Oil futures declined Monday morning, retreating from their highest settlement since September, after signs of economic weakness in large-exporter China undercut bullishness in the aftermath of last week’s important gathering of global producers.
Data out of China showed that global exports were off 1.1% from a year earlier at $221.7 billion, refreshing concerns about the world’s second-largest economy and its potential impact on oil uptake.
China’s exporters have been hurt by the U.S. tariffs, as both countries attempt to resolve a nearly yearlong dispute ahead of a Dec. 15 deadline that will see annual tariffs on $156 billion in China goods raised to 15%.
West Texas Intermediate crude for January delivery CLF20, -1.37% fell 59 cents, or 1%, at $58.62 a barrel on the New York Mercantile Exchange, after the commodity booked a 7.3% weekly gain on Friday, marking the biggest such rise since the week ended June 21, according to Dow Jones Market Data.
February Brent crude BRNG20, -1.07% shed 59 cents, or 0.9%, to $63.80 a barrel on ICE Futures Europe, after the global oil benchmark logged a 6.5% weekly return — the biggest such rise since the week ended June 21, according to Dow Jones Market Data.
Friday saw both benchmarks notch their highest settlements since around September.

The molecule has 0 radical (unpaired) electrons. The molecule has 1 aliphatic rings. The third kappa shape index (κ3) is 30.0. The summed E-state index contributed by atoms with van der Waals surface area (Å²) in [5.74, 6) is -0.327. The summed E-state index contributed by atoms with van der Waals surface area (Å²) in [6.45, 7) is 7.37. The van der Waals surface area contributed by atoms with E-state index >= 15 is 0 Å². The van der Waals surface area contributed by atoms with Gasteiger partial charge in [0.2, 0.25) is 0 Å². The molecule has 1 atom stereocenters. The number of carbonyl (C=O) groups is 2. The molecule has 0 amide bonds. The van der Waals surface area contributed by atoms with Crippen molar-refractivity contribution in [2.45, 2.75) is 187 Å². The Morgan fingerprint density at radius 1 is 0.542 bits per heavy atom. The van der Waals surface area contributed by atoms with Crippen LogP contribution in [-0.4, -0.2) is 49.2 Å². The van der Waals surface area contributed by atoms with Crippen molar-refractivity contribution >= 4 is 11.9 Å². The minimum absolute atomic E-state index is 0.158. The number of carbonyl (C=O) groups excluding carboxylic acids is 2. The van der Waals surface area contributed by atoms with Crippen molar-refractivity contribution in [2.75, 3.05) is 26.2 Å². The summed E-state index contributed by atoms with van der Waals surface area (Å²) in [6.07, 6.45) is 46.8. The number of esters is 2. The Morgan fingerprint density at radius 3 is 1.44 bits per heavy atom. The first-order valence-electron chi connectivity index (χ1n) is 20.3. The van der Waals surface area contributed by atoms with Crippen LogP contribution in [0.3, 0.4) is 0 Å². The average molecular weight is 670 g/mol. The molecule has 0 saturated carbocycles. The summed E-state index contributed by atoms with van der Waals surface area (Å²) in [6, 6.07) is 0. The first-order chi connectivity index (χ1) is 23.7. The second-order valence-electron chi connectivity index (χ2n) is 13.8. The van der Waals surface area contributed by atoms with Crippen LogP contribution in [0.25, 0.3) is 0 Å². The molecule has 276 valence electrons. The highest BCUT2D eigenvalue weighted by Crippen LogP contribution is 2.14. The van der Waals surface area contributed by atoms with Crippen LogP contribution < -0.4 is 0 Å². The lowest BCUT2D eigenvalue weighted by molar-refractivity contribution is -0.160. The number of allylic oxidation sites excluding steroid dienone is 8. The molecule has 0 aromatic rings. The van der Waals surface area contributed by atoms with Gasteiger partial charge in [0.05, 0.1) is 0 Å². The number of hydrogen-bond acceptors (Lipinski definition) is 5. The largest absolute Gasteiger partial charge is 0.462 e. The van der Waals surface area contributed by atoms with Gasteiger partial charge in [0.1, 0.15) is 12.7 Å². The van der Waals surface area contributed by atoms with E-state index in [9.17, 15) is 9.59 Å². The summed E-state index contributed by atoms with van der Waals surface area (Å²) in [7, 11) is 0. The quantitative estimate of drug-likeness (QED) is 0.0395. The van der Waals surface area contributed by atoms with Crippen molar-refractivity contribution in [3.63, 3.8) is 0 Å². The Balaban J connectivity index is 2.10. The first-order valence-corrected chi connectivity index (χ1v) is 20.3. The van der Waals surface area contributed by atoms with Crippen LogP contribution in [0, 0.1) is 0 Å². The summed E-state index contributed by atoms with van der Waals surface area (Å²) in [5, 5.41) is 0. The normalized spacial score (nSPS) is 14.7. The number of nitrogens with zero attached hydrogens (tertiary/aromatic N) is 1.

Crude-oil prices have been mostly influenced by negotiations between big producers within the Organization of the Petroleum Exporting Countries, as well as major allies, forming a group known as OPEC+, which met last week in Vienna.
OPEC and its allies agreed to officially cut production by 500,000 barrels a day on top of its current reduction agreement, beginning in January. The additional reductions will take total output cuts for the OPEC+, to 1.7 million barrels a day, including the current cuts of 1.2 million barrels a day from October 2018 levels.
“This decision crystallizes an important shift in strategy to managing short-term physical imbalances rather than trying to correct perceived long-term imbalances through open-ended commitments,” according to a research note from commodity analysts at Goldman Sachs after the OPEC+ meeting.
However, market participants are worried about global producers’ compliance with the new production cuts and sluggishness in the global economy.
“The increase in production cuts, while an attempt by OPEC producers to bolster prices, runs the risk of pushing up prices to the extent that they choke off demand in what is a global economy that, while showing some signs of a recovery, still looks fragile,” wrote Michael Hewson, chief market analyst at CMC Markets U.K., in a research note.